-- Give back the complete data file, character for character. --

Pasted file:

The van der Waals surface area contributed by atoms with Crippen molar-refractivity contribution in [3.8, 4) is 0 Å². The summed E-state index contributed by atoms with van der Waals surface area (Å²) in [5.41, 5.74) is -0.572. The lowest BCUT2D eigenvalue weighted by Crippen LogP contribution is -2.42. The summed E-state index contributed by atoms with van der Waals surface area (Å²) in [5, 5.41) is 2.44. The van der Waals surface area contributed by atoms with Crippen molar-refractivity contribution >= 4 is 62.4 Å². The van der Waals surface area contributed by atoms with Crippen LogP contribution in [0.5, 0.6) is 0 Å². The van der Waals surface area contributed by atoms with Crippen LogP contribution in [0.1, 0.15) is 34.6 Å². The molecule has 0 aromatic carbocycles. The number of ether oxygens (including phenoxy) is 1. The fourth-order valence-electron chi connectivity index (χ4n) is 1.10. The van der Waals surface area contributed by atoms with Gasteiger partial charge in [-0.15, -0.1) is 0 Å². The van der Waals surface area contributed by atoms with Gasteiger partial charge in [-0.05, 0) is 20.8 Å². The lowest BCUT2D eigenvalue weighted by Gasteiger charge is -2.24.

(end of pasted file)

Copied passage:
The van der Waals surface area contributed by atoms with Crippen molar-refractivity contribution in [3.8, 4) is 0 Å². The summed E-state index contributed by atoms with van der Waals surface area (Å²) in [5.41, 5.74) is -0.572. The lowest BCUT2D eigenvalue weighted by Crippen LogP contribution is -2.42. The summed E-state index contributed by atoms with van der Waals surface area (Å²) in [5, 5.41) is 2.44. The van der Waals surface area contributed by atoms with Crippen molar-refractivity contribution >= 4 is 62.4 Å². The van der Waals surface area contributed by atoms with Crippen LogP contribution in [0.5, 0.6) is 0 Å². The van der Waals surface area contributed by atoms with Crippen LogP contribution in [0.1, 0.15) is 34.6 Å². The molecule has 0 aromatic carbocycles. The number of ether oxygens (including phenoxy) is 1. The fourth-order valence-electron chi connectivity index (χ4n) is 1.10. The van der Waals surface area contributed by atoms with Gasteiger partial charge in [-0.15, -0.1) is 0 Å². The van der Waals surface area contributed by atoms with Gasteiger partial charge in [-0.05, 0) is 20.8 Å². The lowest BCUT2D eigenvalue weighted by Gasteiger charge is -2.24.